Take the passenger pigeon, once one of the most populous bird species in North America. This glorious bird had been glorifying its Creator for 65 million years when we wiped it off the face of creation. (“The heavens declare the glory of God, and the firmament proclaims his handiwork.” Psalm 19:1, the passage most often quoted by earth stewardship writers to illustrate the principle that creation glorifies God, and therefore so should we, in our stewardship.) Surely, we owed it to creation’s sovereign owner to ask permission before we destroyed this creature’s worship. For destroying worship is Satan’s work, as Tony Campolo has pointed out in How to Rescue the Earth without Worshipping Nature. Can you imagine God saying, sure, go ahead; wipe ‘em out. I was tired of that bird’s worship, anyway.

So maybe we already know the answer to that question. But let’s keep looking at the practicality of stewardship process. Because the question of asking permission only raises new questions: How would we ask God for permission? How would we receive an answer? And how would we know that the answer we got is from God?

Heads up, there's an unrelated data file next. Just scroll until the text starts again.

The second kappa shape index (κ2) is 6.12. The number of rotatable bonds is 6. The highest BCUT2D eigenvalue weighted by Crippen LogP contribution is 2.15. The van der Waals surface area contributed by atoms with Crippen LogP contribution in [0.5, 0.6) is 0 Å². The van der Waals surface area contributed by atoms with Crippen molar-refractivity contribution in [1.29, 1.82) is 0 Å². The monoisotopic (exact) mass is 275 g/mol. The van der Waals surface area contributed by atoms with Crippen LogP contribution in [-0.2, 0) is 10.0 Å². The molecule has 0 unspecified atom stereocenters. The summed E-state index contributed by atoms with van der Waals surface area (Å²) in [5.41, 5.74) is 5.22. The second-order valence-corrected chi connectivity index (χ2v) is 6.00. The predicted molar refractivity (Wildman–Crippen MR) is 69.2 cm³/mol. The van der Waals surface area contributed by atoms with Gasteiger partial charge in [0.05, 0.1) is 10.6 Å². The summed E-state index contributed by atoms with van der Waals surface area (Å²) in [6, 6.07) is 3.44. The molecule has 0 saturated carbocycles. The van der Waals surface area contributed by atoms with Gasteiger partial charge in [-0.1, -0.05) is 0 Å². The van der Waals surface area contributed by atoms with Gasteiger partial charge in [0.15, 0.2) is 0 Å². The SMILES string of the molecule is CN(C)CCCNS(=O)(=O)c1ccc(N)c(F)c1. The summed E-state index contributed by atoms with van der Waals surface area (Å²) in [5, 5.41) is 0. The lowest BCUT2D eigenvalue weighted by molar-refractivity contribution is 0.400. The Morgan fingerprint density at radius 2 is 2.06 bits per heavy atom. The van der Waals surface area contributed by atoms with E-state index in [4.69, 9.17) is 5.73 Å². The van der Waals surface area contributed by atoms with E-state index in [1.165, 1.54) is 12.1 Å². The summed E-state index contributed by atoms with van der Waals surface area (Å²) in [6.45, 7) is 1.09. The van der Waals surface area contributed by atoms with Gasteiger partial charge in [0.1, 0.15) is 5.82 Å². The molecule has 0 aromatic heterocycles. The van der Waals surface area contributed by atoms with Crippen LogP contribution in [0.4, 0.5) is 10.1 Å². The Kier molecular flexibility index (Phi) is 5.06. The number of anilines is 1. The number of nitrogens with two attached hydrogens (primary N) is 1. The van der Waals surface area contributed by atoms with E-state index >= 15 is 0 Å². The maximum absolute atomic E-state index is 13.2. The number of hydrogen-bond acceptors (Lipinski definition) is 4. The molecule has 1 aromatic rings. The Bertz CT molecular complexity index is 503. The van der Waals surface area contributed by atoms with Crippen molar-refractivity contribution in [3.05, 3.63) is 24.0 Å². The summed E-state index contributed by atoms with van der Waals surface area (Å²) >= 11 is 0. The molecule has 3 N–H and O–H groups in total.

Only two Christian communities even have institutions and processes in place to deal with these questions of stewardship practice: the Roman Catholic Church and the Quakers. If the Pope got it, then that’s that. For Quakers (I am one), the problem is a little more complicated, but theoretically, some Quaker could be led by the spirit of Christ to take up the cause of species extinction and could, theoretically, eventually, convince the entire community that something must be done, as happened in the 18th century with human slavery.

The second great challenge is the threat of Christian apocalypticism. This is a big topic, too big to continue here.  So I’ll take it up in subsequent postings. But it boils down to this: what happens when the pace of eco-collapse really ramps up and the locations of eco-collapses move from distant regions like the coral reefs off northern Australia to the heartland of conservative Christianity. That is, what happens when the Apocalypse actually does look immanent? What can we expect from communities that believe that God has promised to destroy the earth as one of God’s last saving acts? What happens when the violent psycho-drama of Left Behind comes to our own back yard?